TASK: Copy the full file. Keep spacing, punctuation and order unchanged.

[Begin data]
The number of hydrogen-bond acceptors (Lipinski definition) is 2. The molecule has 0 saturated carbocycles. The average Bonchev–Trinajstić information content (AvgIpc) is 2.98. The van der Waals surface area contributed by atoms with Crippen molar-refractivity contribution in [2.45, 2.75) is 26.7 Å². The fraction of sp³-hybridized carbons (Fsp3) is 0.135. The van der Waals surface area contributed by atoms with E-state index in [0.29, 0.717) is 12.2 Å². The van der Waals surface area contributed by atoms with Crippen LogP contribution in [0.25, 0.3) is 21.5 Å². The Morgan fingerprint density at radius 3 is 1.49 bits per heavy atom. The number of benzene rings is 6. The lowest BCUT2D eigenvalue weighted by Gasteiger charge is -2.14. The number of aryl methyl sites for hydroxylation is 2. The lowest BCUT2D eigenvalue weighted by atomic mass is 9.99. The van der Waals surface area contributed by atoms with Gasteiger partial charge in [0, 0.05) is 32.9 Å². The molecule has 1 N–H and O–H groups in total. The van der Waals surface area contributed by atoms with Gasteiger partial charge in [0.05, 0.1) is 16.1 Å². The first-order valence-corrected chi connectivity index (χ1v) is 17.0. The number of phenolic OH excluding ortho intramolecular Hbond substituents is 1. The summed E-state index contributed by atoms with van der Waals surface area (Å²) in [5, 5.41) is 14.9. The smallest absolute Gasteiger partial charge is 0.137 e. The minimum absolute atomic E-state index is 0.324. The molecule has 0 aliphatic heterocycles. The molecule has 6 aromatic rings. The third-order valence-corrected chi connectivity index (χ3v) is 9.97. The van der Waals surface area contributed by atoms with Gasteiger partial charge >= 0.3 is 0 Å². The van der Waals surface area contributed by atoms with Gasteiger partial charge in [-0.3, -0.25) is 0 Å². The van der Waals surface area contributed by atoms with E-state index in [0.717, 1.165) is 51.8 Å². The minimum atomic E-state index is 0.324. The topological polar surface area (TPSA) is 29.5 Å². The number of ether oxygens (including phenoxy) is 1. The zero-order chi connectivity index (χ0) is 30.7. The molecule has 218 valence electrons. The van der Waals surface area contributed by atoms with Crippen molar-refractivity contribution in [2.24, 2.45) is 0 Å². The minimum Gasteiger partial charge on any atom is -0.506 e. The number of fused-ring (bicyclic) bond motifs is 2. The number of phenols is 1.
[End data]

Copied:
The number of hydrogen-bond acceptors (Lipinski definition) is 2. The molecule has 0 saturated carbocycles. The average Bonchev–Trinajstić information content (AvgIpc) is 2.98. The van der Waals surface area contributed by atoms with Crippen molar-refractivity contribution in [2.45, 2.75) is 26.7 Å². The fraction of sp³-hybridized carbons (Fsp3) is 0.135. The van der Waals surface area contributed by atoms with E-state index in [0.29, 0.717) is 12.2 Å². The van der Waals surface area contributed by atoms with Crippen LogP contribution in [0.25, 0.3) is 21.5 Å². The Morgan fingerprint density at radius 3 is 1.49 bits per heavy atom. The number of benzene rings is 6. The lowest BCUT2D eigenvalue weighted by Gasteiger charge is -2.14. The number of aryl methyl sites for hydroxylation is 2. The lowest BCUT2D eigenvalue weighted by atomic mass is 9.99. The van der Waals surface area contributed by atoms with Gasteiger partial charge in [0, 0.05) is 32.9 Å². The molecule has 1 N–H and O–H groups in total. The van der Waals surface area contributed by atoms with Gasteiger partial charge in [0.05, 0.1) is 16.1 Å². The first-order valence-corrected chi connectivity index (χ1v) is 17.0. The number of phenolic OH excluding ortho intramolecular Hbond substituents is 1. The summed E-state index contributed by atoms with van der Waals surface area (Å²) in [5, 5.41) is 14.9. The smallest absolute Gasteiger partial charge is 0.137 e. The minimum absolute atomic E-state index is 0.324. The molecule has 0 aliphatic heterocycles. The molecule has 6 aromatic rings. The third-order valence-corrected chi connectivity index (χ3v) is 9.97. The van der Waals surface area contributed by atoms with Gasteiger partial charge >= 0.3 is 0 Å². The van der Waals surface area contributed by atoms with Gasteiger partial charge in [-0.3, -0.25) is 0 Å². The van der Waals surface area contributed by atoms with E-state index in [0.717, 1.165) is 51.8 Å². The minimum atomic E-state index is 0.324. The topological polar surface area (TPSA) is 29.5 Å². The number of ether oxygens (including phenoxy) is 1. The zero-order chi connectivity index (χ0) is 30.7. The molecule has 218 valence electrons. The van der Waals surface area contributed by atoms with Crippen molar-refractivity contribution in [2.24, 2.45) is 0 Å². The minimum Gasteiger partial charge on any atom is -0.506 e. The number of fused-ring (bicyclic) bond motifs is 2. The number of phenols is 1.